History of Silk
Silk is a fabric that originated in Neolithic China from the filaments of the cocoon of the silk worm. Sericulture (cultivating mulberry leaves, tending silkworms, and weaving silk) has been found in ancient Chinese archaeological records. During the Han dynasty, silk became finer, stronger, and often had multicolored embroidered designs. Silk production became a vital source of income for families, and large workshops and private aristocratic houses were established to produce silk. Eventually, silk production spread worldwide after the Chinese traded the secret of silk production.
Today, luxury silk pillowcases are crafted from the finest quality 100% pure mulberry silk and are recommended for their hair benefits and allergy relief.
Mulberry silk is a luxurious and high-quality type of silk that is made from the cocoons of the Bombyx mori silkworms, which are fed exclusively on the leaves of the mulberry tree.
This type of silk is known for its strength, softness, and natural sheen, making it a popular choice for high-end apparel and bedding. Mulberry silk is also hypoallergenic, making it a great choice for those with sensitive skin or allergies. The silk fibers are long and uniform, which allows for a smooth and comfortable feel against the skin.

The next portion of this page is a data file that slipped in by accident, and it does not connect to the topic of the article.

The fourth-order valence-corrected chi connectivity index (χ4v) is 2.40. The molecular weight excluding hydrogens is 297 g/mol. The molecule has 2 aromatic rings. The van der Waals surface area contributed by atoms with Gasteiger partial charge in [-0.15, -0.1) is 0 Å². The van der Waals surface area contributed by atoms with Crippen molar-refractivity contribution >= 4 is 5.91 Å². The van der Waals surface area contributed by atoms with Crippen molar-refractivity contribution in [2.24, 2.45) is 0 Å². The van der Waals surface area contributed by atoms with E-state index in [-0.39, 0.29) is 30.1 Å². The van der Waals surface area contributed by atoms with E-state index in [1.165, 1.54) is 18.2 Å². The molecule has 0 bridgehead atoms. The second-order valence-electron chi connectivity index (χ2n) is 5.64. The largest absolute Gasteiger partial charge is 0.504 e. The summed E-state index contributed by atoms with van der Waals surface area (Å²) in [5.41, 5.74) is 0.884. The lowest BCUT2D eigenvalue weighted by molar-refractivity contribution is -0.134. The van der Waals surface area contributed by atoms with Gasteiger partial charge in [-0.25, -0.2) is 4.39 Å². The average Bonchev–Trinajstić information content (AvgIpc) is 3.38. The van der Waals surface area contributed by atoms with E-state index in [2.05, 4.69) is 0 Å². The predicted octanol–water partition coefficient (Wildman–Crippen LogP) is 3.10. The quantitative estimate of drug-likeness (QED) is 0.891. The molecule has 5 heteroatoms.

Silk vs Cotton
Silk pillowcases have several benefits over cotton ones. Silk is known for its softness and natural sheen, making it a popular choice for high-end apparel and bedding.
Silk pillowcases reduce friction on skin and hair, minimising wrinkles and split ends. They are also recommended for their hair benefits and allergy relief. Silk helps to keep moisture in the hair, while cotton pillows or scarves absorb natural oils leaving hair dry and brittle.
Additionally, silk pillowcases prevent pillowcase creases and allow for better penetration of nighttime moisturiser, while cotton pillowcases can cause creases and absorb moisture from the skin.
On the other hand, cotton pillowcases are more widely available and less expensive than silk ones. However, cotton can cause friction on the skin, leading to wrinkles and creases.
Cotton pillowcases are also more absorbent, which means they can absorb natural oils from the hair, leaving hair dry and brittle.